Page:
The first step to test the world-readiness of a product is to verify that its functionality is globalized. As you've seen, this is done by modifying legacy test cases-or globalizing the test. Globalization represents functionality that is an intrinsic, inseparable part of a system or product. Rather than testing for globalization of every single system component of multiple products, which would require far too many resources and hours, by globalizing the test you check for world-readiness at the same time you check the general functionality of a core product's entire system.
Although Part II, "Globalization," explored the concept of globalization in depth, in order to help you verify that a product's functionality has been globalized, some central ideas of globalization are restated here. Among these ideas, an application or a component is considered globalized if:
Whenever a piece of code handles text or deals with locale-sensitive functionality, it has to be tested for proper functionality from the perspective of world-readiness. Code that has been globalized can process data (text) in multiple scripts and can adjust itself to the environment (in terms of locale settings, for instance). Verifying functionality can be planned as a separate test pass, but it is better to fit it into regular functional testing. (For a detailed description of steps required for code globalization, see Part II.)
Practical guidelines for globalization of your test go beyond breaking the code-page dependency in the test data and checking the cultural accuracy (which means matching the user-locale settings). To make testing more effective in searching for globalization bugs, target specific functionality and create an environment where this functionality is likely to break. Here are some of the areas of functionality that testers should verify:
(See "Creating the Test Environment" later in this chapter for specific ways to target and detect the problems just listed.)
You've seen the importance of globalizing your test as well as particular areas of functionality in which to search for globalization bugs. How do you now go about preparing a globalized test?
Before testing is performed, there are several items to consider in preparation. For example, you'll need to determine priority levels for components that are going to be tested, choose a test platform, and create a proper testing environment.
Some components are more likely to have globalization problems than others, so part of globalizing the test means adapting your testing practices accordingly. Assign a globalization priority to all components that are going to be tested. Top priority goes to:
After determining which components are more likely to have serious globalization errors, choose a viable test platform in accordance with your particular circumstances.
Choosing the operating system for your globalized test is another important step. Among the factors that can affect your decision are the functionality of your system and required level of support, testers' ability to work on a localized version of the operating system, and availability of the operating system for testing.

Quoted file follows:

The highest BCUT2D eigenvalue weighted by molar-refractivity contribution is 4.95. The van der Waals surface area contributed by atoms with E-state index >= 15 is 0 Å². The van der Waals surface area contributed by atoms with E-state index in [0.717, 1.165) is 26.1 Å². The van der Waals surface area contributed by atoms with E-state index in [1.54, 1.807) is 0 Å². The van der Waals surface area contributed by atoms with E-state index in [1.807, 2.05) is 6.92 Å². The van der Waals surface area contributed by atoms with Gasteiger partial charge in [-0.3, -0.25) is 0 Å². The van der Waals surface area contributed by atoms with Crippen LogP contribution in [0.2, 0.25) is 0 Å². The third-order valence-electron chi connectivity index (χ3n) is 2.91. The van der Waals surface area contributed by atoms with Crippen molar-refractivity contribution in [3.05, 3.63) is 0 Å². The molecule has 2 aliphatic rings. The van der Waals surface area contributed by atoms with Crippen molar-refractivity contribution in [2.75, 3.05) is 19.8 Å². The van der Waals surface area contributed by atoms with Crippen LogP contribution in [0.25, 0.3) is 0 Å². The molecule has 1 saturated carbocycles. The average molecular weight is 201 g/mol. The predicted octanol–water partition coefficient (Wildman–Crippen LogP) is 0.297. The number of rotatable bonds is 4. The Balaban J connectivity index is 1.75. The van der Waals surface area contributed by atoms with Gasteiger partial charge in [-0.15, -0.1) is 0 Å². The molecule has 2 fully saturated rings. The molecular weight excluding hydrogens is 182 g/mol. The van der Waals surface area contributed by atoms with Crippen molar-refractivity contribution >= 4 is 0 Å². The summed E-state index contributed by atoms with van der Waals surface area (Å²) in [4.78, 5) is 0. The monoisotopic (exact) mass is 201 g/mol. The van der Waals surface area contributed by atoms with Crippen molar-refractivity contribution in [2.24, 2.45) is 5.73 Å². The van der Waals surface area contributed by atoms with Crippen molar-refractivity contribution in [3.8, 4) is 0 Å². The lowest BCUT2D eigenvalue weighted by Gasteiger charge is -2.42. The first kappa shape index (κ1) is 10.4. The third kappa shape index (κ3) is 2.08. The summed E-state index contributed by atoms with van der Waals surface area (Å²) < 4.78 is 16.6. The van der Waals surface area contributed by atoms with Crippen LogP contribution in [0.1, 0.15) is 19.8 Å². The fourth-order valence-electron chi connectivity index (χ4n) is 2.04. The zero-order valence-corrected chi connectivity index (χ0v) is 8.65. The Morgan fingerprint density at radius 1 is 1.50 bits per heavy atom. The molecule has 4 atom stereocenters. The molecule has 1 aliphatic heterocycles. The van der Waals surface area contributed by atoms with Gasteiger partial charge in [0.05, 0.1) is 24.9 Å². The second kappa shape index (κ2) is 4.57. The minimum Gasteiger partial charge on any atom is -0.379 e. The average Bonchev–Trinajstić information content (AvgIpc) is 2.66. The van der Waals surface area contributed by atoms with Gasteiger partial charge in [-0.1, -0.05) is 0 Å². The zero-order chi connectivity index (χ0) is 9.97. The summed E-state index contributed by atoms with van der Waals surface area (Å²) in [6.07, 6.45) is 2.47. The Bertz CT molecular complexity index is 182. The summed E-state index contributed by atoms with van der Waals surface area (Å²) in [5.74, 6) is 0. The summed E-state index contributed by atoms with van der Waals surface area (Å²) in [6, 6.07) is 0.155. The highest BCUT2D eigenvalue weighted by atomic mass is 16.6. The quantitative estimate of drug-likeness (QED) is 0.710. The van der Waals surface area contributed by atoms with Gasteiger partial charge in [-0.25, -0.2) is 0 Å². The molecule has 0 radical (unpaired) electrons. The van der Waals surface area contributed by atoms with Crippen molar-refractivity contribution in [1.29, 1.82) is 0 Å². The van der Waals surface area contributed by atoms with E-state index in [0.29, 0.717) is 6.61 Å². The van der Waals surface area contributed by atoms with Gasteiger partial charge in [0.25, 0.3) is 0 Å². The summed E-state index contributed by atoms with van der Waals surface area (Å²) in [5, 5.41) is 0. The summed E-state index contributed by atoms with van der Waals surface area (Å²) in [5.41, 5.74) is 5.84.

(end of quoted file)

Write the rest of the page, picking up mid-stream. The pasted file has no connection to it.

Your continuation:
Even if you are targeting a broader range of operating systems, Windows XP can be a good fit for your primary test platform. No other operating system gives you the same flexibility with locale settings, in addition to native support for the broadest range of languages and locales. Windows 95 and Window 98, for example, keep a tight rein on your ability to change the system locale. Windows XP, on the other hand, gives you freedom to adjust system and user locales. In fact, by adjusting these settings, even when you run a localized application on an English version of Windows XP, the application will still behave as though it is running on a localized platform. Thus you can simulate varying language and regional environments on one machine, according to which system and user locales you set. This would normally only be possible by having multiple computers running different language versions of the operating system.
You can also use other platforms that differ from English Windows XP. For instance, Windows XP Multilingual User Interface Pack, henceforth referred to as MUI, is especially useful if your code implements a multilingual UI and has to adjust to the UI settings of the operating system. This approach is a more easily implemented alternative to installing multiple localized versions of the operating system. (For more information on MUI, see Chapter 6, "Multilingual User Interface [MUI].")
Another test platform you can use is the localized build of the target operating system. If the tested application is to be localized into certain languages, these languages are the obvious choice for the platform. If the target operating system is Windows 2000 or Windows XP, other language versions of the operating system can be used too, even if the UI language does not match the language of your application. By using this configuration, you check how your application interacts with a localized system, where names of the system folders, built-in accounts, fonts, and other system objects might be different from what you get with an English or MUI system. Once you've chosen a test platform, the next step is to create the test environment.
Choosing a platform for the test is not enough to guarantee that the test is globalized and that no globalization problems are left in the code. The static properties of the platform (such as names of the system folders, built-in account names, and so on) are only one part of the picture; you'll also need to consider those properties that can be manipulated-in other words, the platform's dynamic properties. For instance, you can configure language and cultural preferences of Windows through different settings of system and user locales. You should, in fact, tune these settings for the best outcome of your test. While this chapter has identified general areas of specific functionality to target, you have not yet seen how to target them. Therefore, the following list digs deeper into those areas, giving you optimal test settings to use for detecting some typical globalization problems. (For more information, see the "Sample International Testing Cases" at the end of this chapter. This checklist gives you further areas of functionality that you can test, along with showing you how they can be verified, the potential problems associated with them, and when the test is applicable.)